“The increase of supply chain attacks is one of the big concerns in the industry.”
The increase of supply chain attacks is one of the big concerns in the industry. Such attacks are often taking place via small- and medium-sized third-party organisations which sometimes don’t apply the same security standards as larger enterprises. For larger organisations it can be challenging and sometimes almost impossible to ensure that all the security measures are at an adequate level. Swiss Re interacts with a growing number of third parties, many of them small and specialised ones, and we take this very seriously. It is also crucial to do this in an efficient way. Hence you must apply a risk-based approach and focus on the critical third parties. Additionally, when installing third-party software and components in our environment, we absolutely want to avoid unwanted functionality or the introduction of attacker codes. The industry has seen some prominent recent attacks such as SolarWinds or Kaseya, but such attacks can also happen when installing a required software from governments (e.g. tax software) or a specific software from small providers. Since some backdoor attacks only get triggered several days or weeks after implementation, you need to combine static and long-term dynamic analysis with delta investigation, which is not an easy undertaking, especially for small- and medium-sized third parties.
This is an interesting question. At Swiss Re, for example, we had to ask ourselves if we really need three different finance systems for three different business units. The answer was no; one platform is good enough, also from a technological point of view. In the past, many organisations allowed their different business units, also as part of their growth strategy, to implement the technology they wanted. Once established, these different solutions then needed to be integrated into company-wide systems. However, each integration point and interface cause costs – not only from an infrastructural point of view, but also in terms of security. This applies to technology platforms in general and to cybersecurity tools. In addition, the maintenance of such complex environments becomes more and more difficult, and the security handling and monitoring gets almost impossible (for example timely patching of security vulnerabilities). To cope with this increasing complexity, we need more standardisation, and the cybersecurity function must be able to monitor the solutions comprehensively and transparently to react swiftly in case something happens.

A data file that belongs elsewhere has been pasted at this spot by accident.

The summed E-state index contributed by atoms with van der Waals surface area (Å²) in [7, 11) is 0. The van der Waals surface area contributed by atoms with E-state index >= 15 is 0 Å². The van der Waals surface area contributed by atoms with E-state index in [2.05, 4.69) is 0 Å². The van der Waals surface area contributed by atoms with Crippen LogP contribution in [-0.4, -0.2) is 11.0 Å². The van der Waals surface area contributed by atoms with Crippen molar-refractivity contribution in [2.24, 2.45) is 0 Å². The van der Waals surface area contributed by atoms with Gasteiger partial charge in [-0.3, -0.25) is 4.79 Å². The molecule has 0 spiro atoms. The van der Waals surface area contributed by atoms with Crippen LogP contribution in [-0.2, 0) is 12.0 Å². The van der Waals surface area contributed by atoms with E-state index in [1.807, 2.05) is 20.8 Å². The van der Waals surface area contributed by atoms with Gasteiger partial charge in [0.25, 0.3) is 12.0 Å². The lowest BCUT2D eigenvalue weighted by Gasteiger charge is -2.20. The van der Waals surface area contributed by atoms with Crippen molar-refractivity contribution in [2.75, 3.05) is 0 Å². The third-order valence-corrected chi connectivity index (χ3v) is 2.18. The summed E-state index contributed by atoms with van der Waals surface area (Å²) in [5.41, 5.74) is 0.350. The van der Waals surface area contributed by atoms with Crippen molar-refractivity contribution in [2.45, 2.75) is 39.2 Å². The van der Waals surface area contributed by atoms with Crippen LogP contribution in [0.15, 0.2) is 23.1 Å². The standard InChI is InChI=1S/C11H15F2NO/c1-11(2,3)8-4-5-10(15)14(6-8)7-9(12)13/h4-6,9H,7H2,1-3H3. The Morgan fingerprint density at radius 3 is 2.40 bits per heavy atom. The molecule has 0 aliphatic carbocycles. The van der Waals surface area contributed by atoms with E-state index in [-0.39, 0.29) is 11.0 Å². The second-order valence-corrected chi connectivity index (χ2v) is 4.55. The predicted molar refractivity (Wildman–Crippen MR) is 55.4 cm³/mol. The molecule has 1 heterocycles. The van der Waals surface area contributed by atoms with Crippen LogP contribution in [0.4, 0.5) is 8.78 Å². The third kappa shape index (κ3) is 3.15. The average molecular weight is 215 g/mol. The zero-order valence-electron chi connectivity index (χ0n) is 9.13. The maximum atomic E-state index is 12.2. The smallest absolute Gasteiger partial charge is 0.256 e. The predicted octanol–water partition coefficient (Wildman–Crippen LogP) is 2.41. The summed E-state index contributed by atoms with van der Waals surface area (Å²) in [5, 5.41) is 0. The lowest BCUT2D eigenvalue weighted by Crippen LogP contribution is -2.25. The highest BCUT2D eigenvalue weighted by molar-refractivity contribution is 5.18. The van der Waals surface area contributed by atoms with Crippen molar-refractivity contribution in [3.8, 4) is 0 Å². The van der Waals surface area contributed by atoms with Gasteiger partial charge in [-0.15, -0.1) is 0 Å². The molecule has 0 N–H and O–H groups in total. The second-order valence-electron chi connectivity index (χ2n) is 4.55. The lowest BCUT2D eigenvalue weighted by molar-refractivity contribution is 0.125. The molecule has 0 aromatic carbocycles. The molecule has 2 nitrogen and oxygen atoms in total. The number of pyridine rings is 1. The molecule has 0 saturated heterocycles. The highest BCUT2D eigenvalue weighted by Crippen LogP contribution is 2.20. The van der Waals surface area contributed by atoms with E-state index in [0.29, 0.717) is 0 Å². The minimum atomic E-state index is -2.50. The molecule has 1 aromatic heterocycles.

Philipp Krayenbuehl is Chief Security Officer at Swiss Reinsurance Company. The CSO organisation (CSO) is Swiss Re's central body for security activities with the mission to keep cyber and physical risks across the group within the acceptable tolerance limits. The CSO defines Swiss Re's group-wide security vision and strategy and sets cyber and physical defence priorities and objectives. In addition, the CSO drives and implements security capabilities that are required to address the fast-changing threat landscape, regulatory developments, and clients' expectations. As a proactive partner, they play a leading role in advising on and exploiting the potential of emerging technology for Swiss Re's operations and business units in a secure manner. For this, they build and foster partnerships with players in the internal and external security ecosystem.